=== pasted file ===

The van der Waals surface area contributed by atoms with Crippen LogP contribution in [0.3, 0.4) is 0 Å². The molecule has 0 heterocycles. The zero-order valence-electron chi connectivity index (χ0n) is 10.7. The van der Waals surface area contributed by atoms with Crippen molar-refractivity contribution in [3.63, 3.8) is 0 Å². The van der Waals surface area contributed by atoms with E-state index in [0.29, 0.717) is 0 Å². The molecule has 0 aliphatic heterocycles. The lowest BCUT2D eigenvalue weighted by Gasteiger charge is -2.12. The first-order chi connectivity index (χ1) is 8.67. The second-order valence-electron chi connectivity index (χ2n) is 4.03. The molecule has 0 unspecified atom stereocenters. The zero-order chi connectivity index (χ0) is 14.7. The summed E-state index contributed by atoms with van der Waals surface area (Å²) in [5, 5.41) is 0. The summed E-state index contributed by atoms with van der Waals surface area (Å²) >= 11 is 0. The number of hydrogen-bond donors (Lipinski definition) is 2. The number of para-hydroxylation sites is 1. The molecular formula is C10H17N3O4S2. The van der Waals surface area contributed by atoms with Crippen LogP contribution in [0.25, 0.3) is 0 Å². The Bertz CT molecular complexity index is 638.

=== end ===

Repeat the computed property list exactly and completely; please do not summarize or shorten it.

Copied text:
The van der Waals surface area contributed by atoms with Crippen LogP contribution in [0.3, 0.4) is 0 Å². The molecule has 0 heterocycles. The zero-order valence-electron chi connectivity index (χ0n) is 10.7. The van der Waals surface area contributed by atoms with Crippen molar-refractivity contribution in [3.63, 3.8) is 0 Å². The van der Waals surface area contributed by atoms with E-state index in [0.29, 0.717) is 0 Å². The molecule has 0 aliphatic heterocycles. The lowest BCUT2D eigenvalue weighted by Gasteiger charge is -2.12. The first-order chi connectivity index (χ1) is 8.67. The second-order valence-electron chi connectivity index (χ2n) is 4.03. The molecule has 0 unspecified atom stereocenters. The zero-order chi connectivity index (χ0) is 14.7. The summed E-state index contributed by atoms with van der Waals surface area (Å²) in [5, 5.41) is 0. The summed E-state index contributed by atoms with van der Waals surface area (Å²) >= 11 is 0. The number of hydrogen-bond donors (Lipinski definition) is 2. The number of para-hydroxylation sites is 1. The molecular formula is C10H17N3O4S2. The van der Waals surface area contributed by atoms with Crippen LogP contribution in [0.25, 0.3) is 0 Å². The Bertz CT molecular complexity index is 638.